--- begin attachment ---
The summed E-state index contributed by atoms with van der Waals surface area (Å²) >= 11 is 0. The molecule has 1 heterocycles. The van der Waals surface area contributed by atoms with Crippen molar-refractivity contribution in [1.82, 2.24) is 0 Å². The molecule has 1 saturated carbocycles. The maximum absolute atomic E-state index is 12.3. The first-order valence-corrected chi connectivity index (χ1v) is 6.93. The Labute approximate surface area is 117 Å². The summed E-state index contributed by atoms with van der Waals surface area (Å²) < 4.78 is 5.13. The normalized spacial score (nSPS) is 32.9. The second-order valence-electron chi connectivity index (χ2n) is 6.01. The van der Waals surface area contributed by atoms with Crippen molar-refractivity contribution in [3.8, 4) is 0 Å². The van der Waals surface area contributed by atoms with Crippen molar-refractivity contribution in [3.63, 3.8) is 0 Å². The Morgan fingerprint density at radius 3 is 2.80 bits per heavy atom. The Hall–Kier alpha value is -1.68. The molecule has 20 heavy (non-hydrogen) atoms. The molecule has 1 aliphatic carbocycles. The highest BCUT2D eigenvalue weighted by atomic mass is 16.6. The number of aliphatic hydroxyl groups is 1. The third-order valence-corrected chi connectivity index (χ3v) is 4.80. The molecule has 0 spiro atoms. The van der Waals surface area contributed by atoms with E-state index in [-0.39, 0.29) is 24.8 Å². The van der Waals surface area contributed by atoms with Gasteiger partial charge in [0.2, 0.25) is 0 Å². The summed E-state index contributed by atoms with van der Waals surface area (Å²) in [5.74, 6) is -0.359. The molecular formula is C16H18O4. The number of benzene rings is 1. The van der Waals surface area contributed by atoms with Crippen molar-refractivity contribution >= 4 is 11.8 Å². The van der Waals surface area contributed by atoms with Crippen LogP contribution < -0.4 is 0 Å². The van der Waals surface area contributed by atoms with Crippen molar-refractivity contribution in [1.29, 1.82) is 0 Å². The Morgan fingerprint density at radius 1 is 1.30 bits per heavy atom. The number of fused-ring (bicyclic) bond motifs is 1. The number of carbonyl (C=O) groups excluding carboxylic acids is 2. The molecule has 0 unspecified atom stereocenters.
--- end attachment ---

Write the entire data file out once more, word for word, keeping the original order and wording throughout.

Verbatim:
The summed E-state index contributed by atoms with van der Waals surface area (Å²) >= 11 is 0. The molecule has 1 heterocycles. The van der Waals surface area contributed by atoms with Crippen molar-refractivity contribution in [1.82, 2.24) is 0 Å². The molecule has 1 saturated carbocycles. The maximum absolute atomic E-state index is 12.3. The first-order valence-corrected chi connectivity index (χ1v) is 6.93. The Labute approximate surface area is 117 Å². The summed E-state index contributed by atoms with van der Waals surface area (Å²) < 4.78 is 5.13. The normalized spacial score (nSPS) is 32.9. The second-order valence-electron chi connectivity index (χ2n) is 6.01. The van der Waals surface area contributed by atoms with Crippen molar-refractivity contribution in [3.8, 4) is 0 Å². The van der Waals surface area contributed by atoms with Crippen molar-refractivity contribution in [3.63, 3.8) is 0 Å². The Morgan fingerprint density at radius 3 is 2.80 bits per heavy atom. The Hall–Kier alpha value is -1.68. The molecule has 20 heavy (non-hydrogen) atoms. The molecule has 1 aliphatic carbocycles. The highest BCUT2D eigenvalue weighted by atomic mass is 16.6. The number of aliphatic hydroxyl groups is 1. The third-order valence-corrected chi connectivity index (χ3v) is 4.80. The molecule has 0 spiro atoms. The van der Waals surface area contributed by atoms with E-state index in [-0.39, 0.29) is 24.8 Å². The van der Waals surface area contributed by atoms with Gasteiger partial charge in [0.2, 0.25) is 0 Å². The summed E-state index contributed by atoms with van der Waals surface area (Å²) in [5.74, 6) is -0.359. The molecular formula is C16H18O4. The number of benzene rings is 1. The van der Waals surface area contributed by atoms with Crippen molar-refractivity contribution >= 4 is 11.8 Å². The van der Waals surface area contributed by atoms with Crippen LogP contribution < -0.4 is 0 Å². The van der Waals surface area contributed by atoms with Crippen molar-refractivity contribution in [1.29, 1.82) is 0 Å². The Morgan fingerprint density at radius 1 is 1.30 bits per heavy atom. The number of fused-ring (bicyclic) bond motifs is 1. The number of carbonyl (C=O) groups excluding carboxylic acids is 2. The molecule has 0 unspecified atom stereocenters.